A twisted fibre made of gel-coated carbon nanotubes could be the very thing we need to steal energy from our surroundings that would otherwise go to waste.
Threads of a material dubbed "twistron" have already shown incredible promise in the laboratory, but could one day be built into power harvesters that collect the energy equivalent of spare change from our bodies, furniture, or wider environment.
"The easiest way to think of twistron harvesters is, you have a piece of yarn, you stretch it, and out comes electricity," says Carter Haines from The University of Texas at Dallas, whose international team of researchers developed the technology.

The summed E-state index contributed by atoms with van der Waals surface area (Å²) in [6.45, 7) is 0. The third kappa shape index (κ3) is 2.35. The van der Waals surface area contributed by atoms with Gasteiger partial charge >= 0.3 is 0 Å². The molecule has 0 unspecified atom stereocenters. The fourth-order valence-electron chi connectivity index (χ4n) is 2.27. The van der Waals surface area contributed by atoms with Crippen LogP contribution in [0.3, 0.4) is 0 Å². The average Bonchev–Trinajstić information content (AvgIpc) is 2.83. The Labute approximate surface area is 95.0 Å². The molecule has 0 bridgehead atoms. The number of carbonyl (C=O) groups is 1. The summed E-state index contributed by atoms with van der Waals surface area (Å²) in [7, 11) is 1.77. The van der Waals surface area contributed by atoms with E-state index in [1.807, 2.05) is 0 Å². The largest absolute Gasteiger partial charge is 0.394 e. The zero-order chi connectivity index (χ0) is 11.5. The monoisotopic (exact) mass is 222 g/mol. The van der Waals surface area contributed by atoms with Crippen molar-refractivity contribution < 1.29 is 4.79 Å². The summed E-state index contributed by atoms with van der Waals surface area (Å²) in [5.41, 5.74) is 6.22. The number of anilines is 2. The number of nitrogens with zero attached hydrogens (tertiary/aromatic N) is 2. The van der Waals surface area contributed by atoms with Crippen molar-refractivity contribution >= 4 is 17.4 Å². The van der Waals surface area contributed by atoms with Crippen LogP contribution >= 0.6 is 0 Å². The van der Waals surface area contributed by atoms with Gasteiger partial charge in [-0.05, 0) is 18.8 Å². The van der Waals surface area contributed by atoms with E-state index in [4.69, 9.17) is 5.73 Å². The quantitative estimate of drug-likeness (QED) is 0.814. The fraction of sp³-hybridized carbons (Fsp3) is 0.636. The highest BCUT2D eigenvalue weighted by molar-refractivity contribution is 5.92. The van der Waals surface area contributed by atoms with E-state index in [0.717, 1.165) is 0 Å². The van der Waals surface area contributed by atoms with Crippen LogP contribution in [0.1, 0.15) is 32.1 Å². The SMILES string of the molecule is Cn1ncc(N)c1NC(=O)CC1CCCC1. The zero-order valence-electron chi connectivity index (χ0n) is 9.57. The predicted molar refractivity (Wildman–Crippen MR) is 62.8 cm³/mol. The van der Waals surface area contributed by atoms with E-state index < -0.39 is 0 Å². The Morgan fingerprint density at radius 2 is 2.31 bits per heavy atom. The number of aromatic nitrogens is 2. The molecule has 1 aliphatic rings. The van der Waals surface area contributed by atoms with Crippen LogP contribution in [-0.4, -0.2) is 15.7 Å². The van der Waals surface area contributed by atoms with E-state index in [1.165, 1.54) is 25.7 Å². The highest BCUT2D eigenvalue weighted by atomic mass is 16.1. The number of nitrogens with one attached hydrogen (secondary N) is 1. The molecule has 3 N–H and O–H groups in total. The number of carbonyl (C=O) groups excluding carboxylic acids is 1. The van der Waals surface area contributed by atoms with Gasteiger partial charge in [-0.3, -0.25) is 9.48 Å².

The concept of salvaging tiny amounts of energy from ambient heat, radio waves, or movement to power our pocket-sized electronic devices is by no means novel.
It's little wonder why we're obsessed with the idea – our world buzzes with low level electromagnetic waves, friction, and temperature gradients that can be tapped into and used to shuffle around a few electrons.
But for all of their variety, the hunt is still on to make a material that can harvest that energy, and is as robust, cheap, versatile, and efficient as possible.
The twistron might not be the final answer, but it's certainly showing promise.
The mechanism responsible for the fibre's generation of electricity is surprisingly simple. A mesh of carbon atoms rolled into tubes 10,000 times thinner than the width of a human hair makes up the fundamental fibres of the complete filament.
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